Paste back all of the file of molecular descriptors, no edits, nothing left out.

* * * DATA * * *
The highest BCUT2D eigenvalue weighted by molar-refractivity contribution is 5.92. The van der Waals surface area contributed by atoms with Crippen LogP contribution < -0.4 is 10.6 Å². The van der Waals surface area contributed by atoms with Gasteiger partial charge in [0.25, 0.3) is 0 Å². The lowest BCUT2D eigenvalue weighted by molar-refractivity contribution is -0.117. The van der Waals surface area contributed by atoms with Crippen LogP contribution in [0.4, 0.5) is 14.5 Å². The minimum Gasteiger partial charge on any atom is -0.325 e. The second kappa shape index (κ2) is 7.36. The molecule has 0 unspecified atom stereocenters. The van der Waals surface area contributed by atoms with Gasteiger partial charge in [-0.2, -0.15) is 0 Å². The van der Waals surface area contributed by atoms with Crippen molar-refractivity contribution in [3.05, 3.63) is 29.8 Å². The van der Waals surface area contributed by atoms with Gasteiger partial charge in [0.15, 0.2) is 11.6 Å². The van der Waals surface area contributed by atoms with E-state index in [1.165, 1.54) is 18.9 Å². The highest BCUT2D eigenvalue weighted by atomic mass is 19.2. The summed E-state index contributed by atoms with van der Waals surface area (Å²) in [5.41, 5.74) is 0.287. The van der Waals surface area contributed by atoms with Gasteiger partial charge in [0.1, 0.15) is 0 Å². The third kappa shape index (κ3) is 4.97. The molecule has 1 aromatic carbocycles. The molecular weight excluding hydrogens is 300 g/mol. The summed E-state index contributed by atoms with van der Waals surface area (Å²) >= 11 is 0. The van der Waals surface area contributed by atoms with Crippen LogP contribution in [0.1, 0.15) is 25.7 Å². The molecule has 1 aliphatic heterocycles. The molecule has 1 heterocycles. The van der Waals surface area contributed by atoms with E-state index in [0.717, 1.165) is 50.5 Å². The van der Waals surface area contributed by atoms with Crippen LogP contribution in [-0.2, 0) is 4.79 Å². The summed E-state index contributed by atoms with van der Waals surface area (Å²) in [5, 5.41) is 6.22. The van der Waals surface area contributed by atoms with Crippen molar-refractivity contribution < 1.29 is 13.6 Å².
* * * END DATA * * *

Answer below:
The highest BCUT2D eigenvalue weighted by molar-refractivity contribution is 5.92. The van der Waals surface area contributed by atoms with Crippen LogP contribution < -0.4 is 10.6 Å². The van der Waals surface area contributed by atoms with Gasteiger partial charge in [0.25, 0.3) is 0 Å². The lowest BCUT2D eigenvalue weighted by molar-refractivity contribution is -0.117. The van der Waals surface area contributed by atoms with Crippen LogP contribution in [0.4, 0.5) is 14.5 Å². The minimum Gasteiger partial charge on any atom is -0.325 e. The second kappa shape index (κ2) is 7.36. The molecule has 0 unspecified atom stereocenters. The van der Waals surface area contributed by atoms with Gasteiger partial charge in [-0.2, -0.15) is 0 Å². The van der Waals surface area contributed by atoms with Crippen molar-refractivity contribution in [3.05, 3.63) is 29.8 Å². The van der Waals surface area contributed by atoms with Gasteiger partial charge in [0.15, 0.2) is 11.6 Å². The van der Waals surface area contributed by atoms with E-state index in [1.165, 1.54) is 18.9 Å². The highest BCUT2D eigenvalue weighted by atomic mass is 19.2. The summed E-state index contributed by atoms with van der Waals surface area (Å²) in [5.41, 5.74) is 0.287. The van der Waals surface area contributed by atoms with Gasteiger partial charge in [0.1, 0.15) is 0 Å². The third kappa shape index (κ3) is 4.97. The molecule has 1 aromatic carbocycles. The molecular weight excluding hydrogens is 300 g/mol. The summed E-state index contributed by atoms with van der Waals surface area (Å²) >= 11 is 0. The van der Waals surface area contributed by atoms with Crippen LogP contribution in [0.1, 0.15) is 25.7 Å². The molecule has 1 aliphatic heterocycles. The molecule has 1 heterocycles. The van der Waals surface area contributed by atoms with E-state index in [0.717, 1.165) is 50.5 Å². The van der Waals surface area contributed by atoms with Crippen LogP contribution in [-0.2, 0) is 4.79 Å². The summed E-state index contributed by atoms with van der Waals surface area (Å²) in [5, 5.41) is 6.22. The van der Waals surface area contributed by atoms with Crippen molar-refractivity contribution < 1.29 is 13.6 Å².